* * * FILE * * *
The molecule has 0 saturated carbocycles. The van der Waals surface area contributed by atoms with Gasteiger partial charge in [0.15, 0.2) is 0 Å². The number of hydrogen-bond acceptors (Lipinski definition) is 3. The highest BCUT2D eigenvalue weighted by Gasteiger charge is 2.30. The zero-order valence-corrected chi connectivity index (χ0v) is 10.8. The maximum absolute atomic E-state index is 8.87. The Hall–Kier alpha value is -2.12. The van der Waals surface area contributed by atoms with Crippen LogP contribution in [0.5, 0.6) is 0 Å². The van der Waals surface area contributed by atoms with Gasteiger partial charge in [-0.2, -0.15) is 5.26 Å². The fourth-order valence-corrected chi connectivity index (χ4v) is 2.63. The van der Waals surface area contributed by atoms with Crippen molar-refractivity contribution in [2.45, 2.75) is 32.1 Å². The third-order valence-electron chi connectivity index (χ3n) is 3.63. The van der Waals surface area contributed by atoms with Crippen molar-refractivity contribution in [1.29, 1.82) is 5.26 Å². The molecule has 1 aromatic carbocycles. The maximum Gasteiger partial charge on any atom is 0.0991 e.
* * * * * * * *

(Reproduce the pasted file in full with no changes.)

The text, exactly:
The molecule has 0 saturated carbocycles. The van der Waals surface area contributed by atoms with Gasteiger partial charge in [0.15, 0.2) is 0 Å². The number of hydrogen-bond acceptors (Lipinski definition) is 3. The highest BCUT2D eigenvalue weighted by Gasteiger charge is 2.30. The zero-order valence-corrected chi connectivity index (χ0v) is 10.8. The maximum absolute atomic E-state index is 8.87. The Hall–Kier alpha value is -2.12. The van der Waals surface area contributed by atoms with Crippen LogP contribution in [0.5, 0.6) is 0 Å². The van der Waals surface area contributed by atoms with Gasteiger partial charge in [-0.2, -0.15) is 5.26 Å². The fourth-order valence-corrected chi connectivity index (χ4v) is 2.63. The van der Waals surface area contributed by atoms with Crippen molar-refractivity contribution in [2.45, 2.75) is 32.1 Å². The third-order valence-electron chi connectivity index (χ3n) is 3.63. The van der Waals surface area contributed by atoms with Crippen molar-refractivity contribution in [1.29, 1.82) is 5.26 Å². The molecule has 1 aromatic carbocycles. The maximum Gasteiger partial charge on any atom is 0.0991 e.